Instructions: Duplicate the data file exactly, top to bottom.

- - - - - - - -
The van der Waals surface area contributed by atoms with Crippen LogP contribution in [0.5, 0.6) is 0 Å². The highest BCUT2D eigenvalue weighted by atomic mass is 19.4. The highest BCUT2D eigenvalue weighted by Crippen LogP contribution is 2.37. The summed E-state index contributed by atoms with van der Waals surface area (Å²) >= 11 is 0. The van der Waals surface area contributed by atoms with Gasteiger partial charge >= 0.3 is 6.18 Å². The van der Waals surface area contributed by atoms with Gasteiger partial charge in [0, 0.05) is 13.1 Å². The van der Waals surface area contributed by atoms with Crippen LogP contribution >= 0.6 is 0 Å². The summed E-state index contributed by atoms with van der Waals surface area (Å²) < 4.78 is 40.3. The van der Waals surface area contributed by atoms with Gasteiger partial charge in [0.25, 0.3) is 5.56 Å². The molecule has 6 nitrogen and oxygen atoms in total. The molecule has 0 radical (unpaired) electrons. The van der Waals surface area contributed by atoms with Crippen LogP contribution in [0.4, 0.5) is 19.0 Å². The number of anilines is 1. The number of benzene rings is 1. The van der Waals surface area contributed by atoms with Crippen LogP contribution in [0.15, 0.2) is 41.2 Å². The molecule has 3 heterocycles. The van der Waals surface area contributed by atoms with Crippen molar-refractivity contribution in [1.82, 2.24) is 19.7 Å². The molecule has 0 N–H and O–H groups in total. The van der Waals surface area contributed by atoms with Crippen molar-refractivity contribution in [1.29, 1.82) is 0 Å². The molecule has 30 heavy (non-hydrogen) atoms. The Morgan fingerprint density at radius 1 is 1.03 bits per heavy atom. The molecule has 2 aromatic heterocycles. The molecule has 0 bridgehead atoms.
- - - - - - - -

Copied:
The van der Waals surface area contributed by atoms with Crippen LogP contribution in [0.5, 0.6) is 0 Å². The highest BCUT2D eigenvalue weighted by atomic mass is 19.4. The highest BCUT2D eigenvalue weighted by Crippen LogP contribution is 2.37. The summed E-state index contributed by atoms with van der Waals surface area (Å²) >= 11 is 0. The van der Waals surface area contributed by atoms with Gasteiger partial charge >= 0.3 is 6.18 Å². The van der Waals surface area contributed by atoms with Gasteiger partial charge in [0, 0.05) is 13.1 Å². The van der Waals surface area contributed by atoms with Crippen LogP contribution >= 0.6 is 0 Å². The summed E-state index contributed by atoms with van der Waals surface area (Å²) < 4.78 is 40.3. The van der Waals surface area contributed by atoms with Gasteiger partial charge in [0.25, 0.3) is 5.56 Å². The molecule has 6 nitrogen and oxygen atoms in total. The molecule has 0 radical (unpaired) electrons. The van der Waals surface area contributed by atoms with Crippen LogP contribution in [0.4, 0.5) is 19.0 Å². The number of anilines is 1. The number of benzene rings is 1. The van der Waals surface area contributed by atoms with Crippen LogP contribution in [0.15, 0.2) is 41.2 Å². The molecule has 3 heterocycles. The van der Waals surface area contributed by atoms with Crippen molar-refractivity contribution in [1.82, 2.24) is 19.7 Å². The molecule has 0 N–H and O–H groups in total. The van der Waals surface area contributed by atoms with Crippen molar-refractivity contribution in [1.29, 1.82) is 0 Å². The molecule has 30 heavy (non-hydrogen) atoms. The Morgan fingerprint density at radius 1 is 1.03 bits per heavy atom. The molecule has 2 aromatic heterocycles. The molecule has 0 bridgehead atoms.